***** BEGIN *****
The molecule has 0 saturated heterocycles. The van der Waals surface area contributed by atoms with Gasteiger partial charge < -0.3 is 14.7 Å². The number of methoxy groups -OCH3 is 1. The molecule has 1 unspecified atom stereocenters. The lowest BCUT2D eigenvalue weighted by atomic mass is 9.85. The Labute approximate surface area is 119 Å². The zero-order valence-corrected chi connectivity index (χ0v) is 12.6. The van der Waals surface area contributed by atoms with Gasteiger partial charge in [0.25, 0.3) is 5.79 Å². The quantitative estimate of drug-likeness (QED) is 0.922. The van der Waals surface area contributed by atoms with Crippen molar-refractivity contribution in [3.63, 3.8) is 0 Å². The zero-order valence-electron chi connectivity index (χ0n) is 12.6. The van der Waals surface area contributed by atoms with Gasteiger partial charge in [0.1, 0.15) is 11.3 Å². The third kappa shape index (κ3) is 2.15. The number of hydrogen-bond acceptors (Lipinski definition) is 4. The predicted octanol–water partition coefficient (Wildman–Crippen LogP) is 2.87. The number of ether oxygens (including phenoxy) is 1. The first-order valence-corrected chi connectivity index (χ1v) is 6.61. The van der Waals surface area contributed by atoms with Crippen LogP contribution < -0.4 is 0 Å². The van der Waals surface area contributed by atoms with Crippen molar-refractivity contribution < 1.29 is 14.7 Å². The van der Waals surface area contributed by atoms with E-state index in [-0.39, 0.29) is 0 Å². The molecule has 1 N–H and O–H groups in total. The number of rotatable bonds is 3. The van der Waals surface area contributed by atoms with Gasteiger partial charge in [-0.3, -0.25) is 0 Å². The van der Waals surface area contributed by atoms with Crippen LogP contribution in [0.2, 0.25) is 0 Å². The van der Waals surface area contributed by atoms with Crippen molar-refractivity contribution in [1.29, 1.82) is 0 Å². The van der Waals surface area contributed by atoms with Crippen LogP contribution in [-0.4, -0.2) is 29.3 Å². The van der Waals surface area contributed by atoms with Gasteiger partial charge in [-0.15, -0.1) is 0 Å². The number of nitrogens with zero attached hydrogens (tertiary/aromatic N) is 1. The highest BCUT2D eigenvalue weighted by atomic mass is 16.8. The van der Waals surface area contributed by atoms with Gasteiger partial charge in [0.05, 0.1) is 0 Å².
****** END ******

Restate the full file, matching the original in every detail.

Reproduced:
The molecule has 0 saturated heterocycles. The van der Waals surface area contributed by atoms with Gasteiger partial charge < -0.3 is 14.7 Å². The number of methoxy groups -OCH3 is 1. The molecule has 1 unspecified atom stereocenters. The lowest BCUT2D eigenvalue weighted by atomic mass is 9.85. The Labute approximate surface area is 119 Å². The zero-order valence-corrected chi connectivity index (χ0v) is 12.6. The van der Waals surface area contributed by atoms with Gasteiger partial charge in [0.25, 0.3) is 5.79 Å². The quantitative estimate of drug-likeness (QED) is 0.922. The van der Waals surface area contributed by atoms with Crippen molar-refractivity contribution in [3.63, 3.8) is 0 Å². The zero-order valence-electron chi connectivity index (χ0n) is 12.6. The van der Waals surface area contributed by atoms with Gasteiger partial charge in [0.1, 0.15) is 11.3 Å². The third kappa shape index (κ3) is 2.15. The number of hydrogen-bond acceptors (Lipinski definition) is 4. The predicted octanol–water partition coefficient (Wildman–Crippen LogP) is 2.87. The number of ether oxygens (including phenoxy) is 1. The first-order valence-corrected chi connectivity index (χ1v) is 6.61. The van der Waals surface area contributed by atoms with Crippen LogP contribution < -0.4 is 0 Å². The van der Waals surface area contributed by atoms with Crippen molar-refractivity contribution < 1.29 is 14.7 Å². The van der Waals surface area contributed by atoms with E-state index in [-0.39, 0.29) is 0 Å². The molecule has 1 N–H and O–H groups in total. The number of rotatable bonds is 3. The van der Waals surface area contributed by atoms with Gasteiger partial charge in [-0.3, -0.25) is 0 Å². The van der Waals surface area contributed by atoms with Crippen LogP contribution in [0.2, 0.25) is 0 Å². The van der Waals surface area contributed by atoms with Crippen molar-refractivity contribution in [1.29, 1.82) is 0 Å². The van der Waals surface area contributed by atoms with Crippen LogP contribution in [-0.4, -0.2) is 29.3 Å². The van der Waals surface area contributed by atoms with Gasteiger partial charge in [-0.15, -0.1) is 0 Å². The number of nitrogens with zero attached hydrogens (tertiary/aromatic N) is 1. The highest BCUT2D eigenvalue weighted by atomic mass is 16.8. The van der Waals surface area contributed by atoms with Gasteiger partial charge in [0.05, 0.1) is 0 Å².